Down the memory hole: JAMA editors rewrite history and remove original editorial

One of the most powerful images of  modern times is of Winston Smith, the anti-hero of George Orwell’s dystopian novel 1984, rewriting history for the totalitarian regime he serves by dropping original but no longer convenient documents into the “memory hole” of an incinerator.

Now the editors of JAMA appear to have adopted Winston Smith as their role model. An earlier version of an editorial that had been published online has now been removed from the JAMA website, in stark defiance of the rules and ethics of medical and scientific publishing.

First a little background (you can read about it in more detail using our chronology of the controversy): Jonathan Leo, a professor of neuro-anatomy at Lincoln Memorial University, published a letter on the BMJ website. The letter pointed out that a study on Lexapro in stroke patients published in JAMA failed to disclose a conflict of interest of one of the authors, Robert Robinson. Leo had initially reported his finding to JAMA. After waiting several months without any action from JAMA he sent his letter to BMJ. The story’s focus soon shifted to the JAMA editors for their pitbull-like response to events, especially after they had a series of contentious conversations with their critics and Wall Street Journal reporter David Armstrong.

In March the JAMA editors published the original combative editorial, which took a strong stance against both conflict of interest and free speech. The editors wrote that it was acceptable to accuse JAMA authors of conflict of interest, but it was unacceptable to tell anyone except the journal editors until the editors themselves reported their final determination of guilt or innocence. The editorial also included combative remarks about Leo and denied reports by the Wall Street Journal’s David Armstrong of abusive language and harrassing behavior stemming from DeAngelis.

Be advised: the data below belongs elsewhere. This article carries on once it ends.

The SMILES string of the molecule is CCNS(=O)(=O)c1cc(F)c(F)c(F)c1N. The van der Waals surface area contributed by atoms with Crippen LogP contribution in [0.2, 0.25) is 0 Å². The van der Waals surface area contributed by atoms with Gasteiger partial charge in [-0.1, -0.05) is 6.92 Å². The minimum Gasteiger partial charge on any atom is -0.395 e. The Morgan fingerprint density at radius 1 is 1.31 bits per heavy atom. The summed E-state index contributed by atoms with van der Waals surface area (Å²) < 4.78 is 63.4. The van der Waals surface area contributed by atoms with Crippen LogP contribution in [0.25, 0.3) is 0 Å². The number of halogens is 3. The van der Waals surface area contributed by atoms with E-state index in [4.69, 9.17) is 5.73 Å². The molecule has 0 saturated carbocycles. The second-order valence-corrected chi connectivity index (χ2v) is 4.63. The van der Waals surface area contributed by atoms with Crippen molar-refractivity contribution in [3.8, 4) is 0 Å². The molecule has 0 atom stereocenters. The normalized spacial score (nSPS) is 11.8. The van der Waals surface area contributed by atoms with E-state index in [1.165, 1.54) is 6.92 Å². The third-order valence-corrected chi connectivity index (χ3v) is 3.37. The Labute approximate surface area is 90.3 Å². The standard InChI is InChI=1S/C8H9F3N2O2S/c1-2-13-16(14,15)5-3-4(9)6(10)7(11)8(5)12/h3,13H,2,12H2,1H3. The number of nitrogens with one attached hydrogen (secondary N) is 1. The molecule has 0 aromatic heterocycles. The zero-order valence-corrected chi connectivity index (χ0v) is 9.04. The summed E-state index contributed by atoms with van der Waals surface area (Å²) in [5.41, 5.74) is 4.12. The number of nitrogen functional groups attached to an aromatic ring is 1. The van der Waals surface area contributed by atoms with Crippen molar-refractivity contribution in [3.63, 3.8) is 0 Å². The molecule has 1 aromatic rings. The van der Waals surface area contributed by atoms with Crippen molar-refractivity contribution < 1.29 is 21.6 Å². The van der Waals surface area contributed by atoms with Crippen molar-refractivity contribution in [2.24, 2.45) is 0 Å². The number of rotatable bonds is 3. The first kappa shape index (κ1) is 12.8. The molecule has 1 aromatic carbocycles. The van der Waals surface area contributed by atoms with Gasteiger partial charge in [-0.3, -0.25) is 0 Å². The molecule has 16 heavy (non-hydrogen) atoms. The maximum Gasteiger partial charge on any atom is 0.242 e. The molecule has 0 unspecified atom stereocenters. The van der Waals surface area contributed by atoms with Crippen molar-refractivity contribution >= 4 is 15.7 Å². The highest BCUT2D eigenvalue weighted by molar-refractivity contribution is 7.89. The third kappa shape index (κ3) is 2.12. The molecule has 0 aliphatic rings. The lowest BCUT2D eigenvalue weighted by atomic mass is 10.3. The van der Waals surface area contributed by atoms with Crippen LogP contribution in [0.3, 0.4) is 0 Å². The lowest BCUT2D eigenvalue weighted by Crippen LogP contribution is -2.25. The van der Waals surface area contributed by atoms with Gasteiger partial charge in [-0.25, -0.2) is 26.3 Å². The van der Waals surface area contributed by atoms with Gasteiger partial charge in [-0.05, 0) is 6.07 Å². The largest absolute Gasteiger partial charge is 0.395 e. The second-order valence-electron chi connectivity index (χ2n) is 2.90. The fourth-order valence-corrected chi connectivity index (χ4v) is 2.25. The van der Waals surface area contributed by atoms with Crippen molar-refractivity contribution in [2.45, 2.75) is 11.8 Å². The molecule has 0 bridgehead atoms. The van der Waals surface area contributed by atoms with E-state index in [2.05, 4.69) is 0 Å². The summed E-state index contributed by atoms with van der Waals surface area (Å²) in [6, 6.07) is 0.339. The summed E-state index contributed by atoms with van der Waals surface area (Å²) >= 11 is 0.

Following a great deal of negative publicity, the AMA announced that its Journal Oversight Committee would review the affair. On Tuesday of this week JAMA published a highly edited version of the March editorial. The new version contains no direct reference to the Robinson and Leo affair, and includes no reference to the previous version. It also fails to disclose that the remaining text is almost identical to text in the previous version published online. (Most journals have explicit policies against the reuse of previously published content. But perhaps those rules don’t apply to editors.) The authors also fail to disclose that the editorial is apparently a response to recommendations from the the AMA’s Journal Oversight Committee.

At some point following the publication of the new editorial on Tuesday the original March version of the editorial disappeared from the JAMA website. I first learned about this on the blog of medical ethicist Udo Schuklenk. As Schuklenk wrote:

“No retraction notice was published, no erratum of any kind. As one of my colleagues pointed out: what does this mean for the substantial commentary (overhelmingly critical in nature) that was published in various fora on this now non-existent article?”

Schuklenk raised another point about the implications of removing a document with a  doi number, since it should “not be changed in any print version or on-line without proper errata, withdrawal notes etc.; basically an on-line paper with a doi number ought to be treated just like one would treat a print article.”

Schuklenk has posted an archived copy of the original March editorial on his website.


  1. […] by a JAMA author. You can read more about the controversy here, here, here, here, here, here, here, and […]

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